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National and Global, United States

Monday, October 26, 2009

Let The Good Times Role...for 10% of Americans


Gallup on October 15, 2009, reported the findings of a poll it conducted that showed that only 10% of Americans feel that now is a "good time" to find a quality job, reflecting no improvement since February 2009. While that stat is not astonishing, where the job creation should go, is more profound. We should be placing much more emphasis on building areas of digital media technology, alternative energy sources, and 'brick and mortar' businesses such as hotels, restaurants, electric cars. Instead, the government builds highways, capitalizes the banking and automotive sector, in hopes of bootstrapping these 'out of touch' and oh so traditional industries.

On the poll's findings, said Gallup:


"National job-creation trends, according to Gallup's Job Creation Index -a separate measure based on U.S. employees' self-reports of job conditions at their places of work -confirm Americans' perceptions that this is not a good time to be looking for work."

In its most recent poll to measures job creation, Gallop found a small sign of improvement on the hiring side, with its Gallop Job Creation Index up three points from zero. Said Gallop:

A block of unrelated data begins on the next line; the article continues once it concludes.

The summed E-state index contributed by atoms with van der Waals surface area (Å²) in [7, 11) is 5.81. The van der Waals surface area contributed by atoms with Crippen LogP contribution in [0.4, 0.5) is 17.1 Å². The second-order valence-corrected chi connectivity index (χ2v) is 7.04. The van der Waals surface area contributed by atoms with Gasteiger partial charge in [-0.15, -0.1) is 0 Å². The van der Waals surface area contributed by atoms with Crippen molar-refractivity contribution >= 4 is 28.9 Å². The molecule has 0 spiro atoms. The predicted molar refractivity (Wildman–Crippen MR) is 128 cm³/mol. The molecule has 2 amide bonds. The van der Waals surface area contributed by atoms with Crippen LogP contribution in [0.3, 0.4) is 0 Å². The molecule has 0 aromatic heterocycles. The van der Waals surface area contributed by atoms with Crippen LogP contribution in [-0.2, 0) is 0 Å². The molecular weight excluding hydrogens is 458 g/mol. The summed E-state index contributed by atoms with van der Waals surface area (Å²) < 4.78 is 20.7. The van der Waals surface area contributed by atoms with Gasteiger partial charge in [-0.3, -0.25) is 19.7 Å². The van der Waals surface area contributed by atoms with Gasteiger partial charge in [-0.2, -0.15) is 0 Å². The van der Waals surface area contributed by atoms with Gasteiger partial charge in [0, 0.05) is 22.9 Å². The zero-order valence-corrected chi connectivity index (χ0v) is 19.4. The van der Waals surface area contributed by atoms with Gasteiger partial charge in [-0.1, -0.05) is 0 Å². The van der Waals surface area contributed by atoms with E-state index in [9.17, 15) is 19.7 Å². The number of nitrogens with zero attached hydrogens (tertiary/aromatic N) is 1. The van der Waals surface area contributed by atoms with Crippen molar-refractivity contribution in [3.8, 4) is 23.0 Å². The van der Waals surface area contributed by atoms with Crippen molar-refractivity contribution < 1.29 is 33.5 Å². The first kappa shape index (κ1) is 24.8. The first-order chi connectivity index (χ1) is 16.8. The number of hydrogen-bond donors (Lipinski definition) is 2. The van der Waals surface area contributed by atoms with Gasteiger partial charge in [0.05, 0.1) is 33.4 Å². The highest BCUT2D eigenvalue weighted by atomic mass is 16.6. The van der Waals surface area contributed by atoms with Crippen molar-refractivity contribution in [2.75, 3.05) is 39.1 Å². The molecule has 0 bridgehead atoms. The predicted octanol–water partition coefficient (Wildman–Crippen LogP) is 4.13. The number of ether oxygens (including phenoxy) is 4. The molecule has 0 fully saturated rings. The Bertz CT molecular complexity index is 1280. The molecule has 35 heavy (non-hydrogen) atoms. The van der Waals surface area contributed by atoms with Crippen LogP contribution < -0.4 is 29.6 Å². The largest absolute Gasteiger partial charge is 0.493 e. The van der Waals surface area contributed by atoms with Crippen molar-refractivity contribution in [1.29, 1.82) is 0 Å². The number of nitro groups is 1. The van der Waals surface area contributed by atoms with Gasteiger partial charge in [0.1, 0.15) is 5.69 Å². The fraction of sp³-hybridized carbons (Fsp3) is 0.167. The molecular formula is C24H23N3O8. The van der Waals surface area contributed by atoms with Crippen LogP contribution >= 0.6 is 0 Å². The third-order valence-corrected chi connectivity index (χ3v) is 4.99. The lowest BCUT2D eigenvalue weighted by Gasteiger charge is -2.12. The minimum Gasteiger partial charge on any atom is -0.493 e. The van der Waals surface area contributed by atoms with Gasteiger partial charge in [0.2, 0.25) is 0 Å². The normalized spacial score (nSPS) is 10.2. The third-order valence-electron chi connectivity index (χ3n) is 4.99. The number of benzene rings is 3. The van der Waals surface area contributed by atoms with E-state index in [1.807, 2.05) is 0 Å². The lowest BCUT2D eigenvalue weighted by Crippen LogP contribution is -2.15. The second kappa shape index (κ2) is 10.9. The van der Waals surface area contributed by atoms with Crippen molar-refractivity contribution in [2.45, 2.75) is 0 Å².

"The percentage of workers saying their companies are letting people go, at 24%, was about the same as a month ago and a little worse than a year ago. At this point, the Job Creation Index suggests the job market has improved from earlier this year but remains somewhat worse than it was at this time last year, when the financial crisis was unfolding."

Gloomy Stats

The U.S. Bureau of Labor Statistics in its Employment Situation report for September 2009 reported that among the unemployed, the number of job losers and persons who completed temporary jobs rose by 603,000 to 10.4 million in September. The number of long-term unemployed (those jobless for 27 weeks and more) rose by 450,000 to 5.4 million. In September, 35.6 percent of unemployed persons were jobless for 27 weeks or more. (see my previous blog post on 20 million really unemployed).

In "Weak Data Signal Grim Prospects For Workers" on October 3, 2009, Washington Post reporter Peter Whoriskey describes how the latest U.S. government indicators paint a dismal picture of the economy.

"The report," says Whoriskey, "underscores fears that, even as some sectors of the economy have stabilized and stock markets have rallied, the prospects for workers remain bleak."

Moreover, he says, "the report underscores persistent long-term joblessness, with more than one-third of the nation's unemployed out of work for more than six months."

"The recession's toll on workers rose again in September," Whoriskey reports, "with the unemployment rate climbing to 9.8 percent, its highest level since 1983, as the count of the nation's jobless topped 15.1 million."

Job losses, Whoriskey relates, "have continued for 21 months, the longest such stretch in 70 years of records, according to analysts."

There are now six unemployed people for every job opening across the United States, "and the odds against job seekers are clearly taking a psychological toll," Whoriskey reports.